9. The method of claim 3, wherein the step of converting the first speech input signals includes determining textual words included in the first speech input signals and arranging the textual words into textual sentences using grammar and semantic information for a first language.
10. The method of claim 9, wherein the step of converting the first speech input signals further includes translating the textual words of the first language into textual words of a second language.
11. The method of claim 9, wherein communication between the first party and the second part is substantially continuous realtime communication.
12. The method of claim 1, wherein selecting a speech pattern further comprises, prior to the first speech pattern being selected by the second party, determining if another speech pattern has been designated by the first party, and if the first party has not designated another speech pattern, then selecting the first speech pattern selected by the second party.
13. A communication apparatus that provides communication between a first party and a second party over a network, comprising:
an incoming text buffer that receives a first textual representation from the first party over the network;
a text-to-speech conversion device that converts the first textual representation into first speech output signals, wherein the text-to-speech conversion device uses a first speech pattern for outputting the first speech output signals, and wherein the first speech pattern is selected by the second party; and
a speech output device that outputs the first speech output signals.
14. The communication apparatus of claim 13, wherein the first speech pattern is selected from a plurality of speech patterns stored in the communication apparatus.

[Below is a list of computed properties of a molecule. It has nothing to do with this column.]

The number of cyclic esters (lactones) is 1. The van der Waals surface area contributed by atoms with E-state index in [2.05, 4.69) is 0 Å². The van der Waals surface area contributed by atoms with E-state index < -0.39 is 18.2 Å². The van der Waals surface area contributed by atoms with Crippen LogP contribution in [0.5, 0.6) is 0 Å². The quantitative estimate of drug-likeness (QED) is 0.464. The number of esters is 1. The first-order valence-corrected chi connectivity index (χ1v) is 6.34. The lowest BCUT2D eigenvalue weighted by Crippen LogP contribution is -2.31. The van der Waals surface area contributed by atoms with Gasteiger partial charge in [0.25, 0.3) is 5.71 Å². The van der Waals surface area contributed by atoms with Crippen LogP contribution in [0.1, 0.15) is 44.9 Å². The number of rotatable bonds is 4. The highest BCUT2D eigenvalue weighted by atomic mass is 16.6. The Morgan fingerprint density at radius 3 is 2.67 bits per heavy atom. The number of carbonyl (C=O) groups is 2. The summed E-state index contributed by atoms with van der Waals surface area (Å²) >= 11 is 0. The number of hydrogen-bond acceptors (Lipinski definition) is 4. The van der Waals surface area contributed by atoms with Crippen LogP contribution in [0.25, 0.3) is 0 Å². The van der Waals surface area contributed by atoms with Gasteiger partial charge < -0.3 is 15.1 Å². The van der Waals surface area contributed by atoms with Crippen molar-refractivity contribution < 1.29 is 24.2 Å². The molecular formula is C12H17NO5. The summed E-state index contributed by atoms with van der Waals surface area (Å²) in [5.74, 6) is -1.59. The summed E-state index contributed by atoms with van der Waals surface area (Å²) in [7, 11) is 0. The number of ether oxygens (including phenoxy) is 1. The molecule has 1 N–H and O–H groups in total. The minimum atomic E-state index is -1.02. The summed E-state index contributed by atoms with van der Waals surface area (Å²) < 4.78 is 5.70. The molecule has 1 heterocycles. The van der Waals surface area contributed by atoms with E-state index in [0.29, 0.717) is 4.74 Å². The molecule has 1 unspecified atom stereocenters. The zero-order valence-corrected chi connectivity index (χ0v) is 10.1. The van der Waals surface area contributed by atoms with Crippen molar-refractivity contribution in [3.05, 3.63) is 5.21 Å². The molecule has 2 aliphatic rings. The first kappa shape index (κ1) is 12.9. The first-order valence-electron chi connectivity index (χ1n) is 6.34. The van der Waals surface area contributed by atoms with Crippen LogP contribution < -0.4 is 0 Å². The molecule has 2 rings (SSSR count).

15. The communication apparatus of claim 13, further comprising:
a speech input device that receives speech input from the second party and converts the speech input into speech input signals;
a speech-to-text device that converts the speech input signals into a second textual representation of the speech input signals; and
a communications interface that sends the second textual representation over the network to the first party.
16. The communication apparatus of claim 15, further comprising a storage device for storing at least one of the first textual representation and the second textual representation for subsequent retrieval.
17. The communication apparatus of claim 15, wherein the communication apparatus provides substantially continuous realtime communication between the first party and the second party.
18. The communication apparatus of claim 15, wherein the speech-to-text device determines phonemes included in the speech input signals and converts the phonemes into at least one of textual words and textual codes.
19. The communication apparatus of claim 15, wherein the speech-to-text device determines the textual words included in the speech input signals and arranges the textual words into textual sentences using grammar and semantic information for a first language.
20. The communication apparatus of claim 19, wherein the speech-to-text device translates the textual words of the first language into textual words of a second language.
Description
BACKGROUND OF THE INVENTION

1. Field of Invention

The invention pertains to an apparatus and method for providing real time communication over a data network.

2. Description of Related Art